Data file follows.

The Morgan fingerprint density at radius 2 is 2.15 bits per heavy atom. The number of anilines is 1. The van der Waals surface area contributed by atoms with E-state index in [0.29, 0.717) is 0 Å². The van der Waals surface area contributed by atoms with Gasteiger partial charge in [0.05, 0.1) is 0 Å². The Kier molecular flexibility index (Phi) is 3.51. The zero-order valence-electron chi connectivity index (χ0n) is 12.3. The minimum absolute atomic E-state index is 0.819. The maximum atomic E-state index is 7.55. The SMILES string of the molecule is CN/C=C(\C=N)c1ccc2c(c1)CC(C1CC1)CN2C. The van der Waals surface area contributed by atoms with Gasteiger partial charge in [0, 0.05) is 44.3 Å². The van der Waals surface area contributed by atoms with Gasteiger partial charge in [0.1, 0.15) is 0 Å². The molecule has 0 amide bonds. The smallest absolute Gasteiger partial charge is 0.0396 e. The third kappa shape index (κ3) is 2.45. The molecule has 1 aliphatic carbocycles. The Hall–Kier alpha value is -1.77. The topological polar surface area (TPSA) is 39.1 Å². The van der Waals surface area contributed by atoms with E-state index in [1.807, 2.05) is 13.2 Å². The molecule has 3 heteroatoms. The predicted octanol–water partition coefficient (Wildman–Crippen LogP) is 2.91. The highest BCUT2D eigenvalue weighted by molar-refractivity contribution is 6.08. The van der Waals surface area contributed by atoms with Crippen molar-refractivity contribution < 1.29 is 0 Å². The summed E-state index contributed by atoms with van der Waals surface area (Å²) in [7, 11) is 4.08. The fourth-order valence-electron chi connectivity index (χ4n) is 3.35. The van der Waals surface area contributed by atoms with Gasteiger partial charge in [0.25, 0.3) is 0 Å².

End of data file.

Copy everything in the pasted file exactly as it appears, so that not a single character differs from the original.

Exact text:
The Morgan fingerprint density at radius 2 is 2.15 bits per heavy atom. The number of anilines is 1. The van der Waals surface area contributed by atoms with E-state index in [0.29, 0.717) is 0 Å². The van der Waals surface area contributed by atoms with Gasteiger partial charge in [0.05, 0.1) is 0 Å². The Kier molecular flexibility index (Phi) is 3.51. The zero-order valence-electron chi connectivity index (χ0n) is 12.3. The minimum absolute atomic E-state index is 0.819. The maximum atomic E-state index is 7.55. The SMILES string of the molecule is CN/C=C(\C=N)c1ccc2c(c1)CC(C1CC1)CN2C. The van der Waals surface area contributed by atoms with Gasteiger partial charge in [0, 0.05) is 44.3 Å². The van der Waals surface area contributed by atoms with Gasteiger partial charge in [0.1, 0.15) is 0 Å². The molecule has 0 amide bonds. The smallest absolute Gasteiger partial charge is 0.0396 e. The third kappa shape index (κ3) is 2.45. The molecule has 1 aliphatic carbocycles. The Hall–Kier alpha value is -1.77. The topological polar surface area (TPSA) is 39.1 Å². The van der Waals surface area contributed by atoms with E-state index in [1.807, 2.05) is 13.2 Å². The molecule has 3 heteroatoms. The predicted octanol–water partition coefficient (Wildman–Crippen LogP) is 2.91. The highest BCUT2D eigenvalue weighted by molar-refractivity contribution is 6.08. The van der Waals surface area contributed by atoms with Crippen molar-refractivity contribution < 1.29 is 0 Å². The summed E-state index contributed by atoms with van der Waals surface area (Å²) in [7, 11) is 4.08. The fourth-order valence-electron chi connectivity index (χ4n) is 3.35. The van der Waals surface area contributed by atoms with Gasteiger partial charge in [0.25, 0.3) is 0 Å².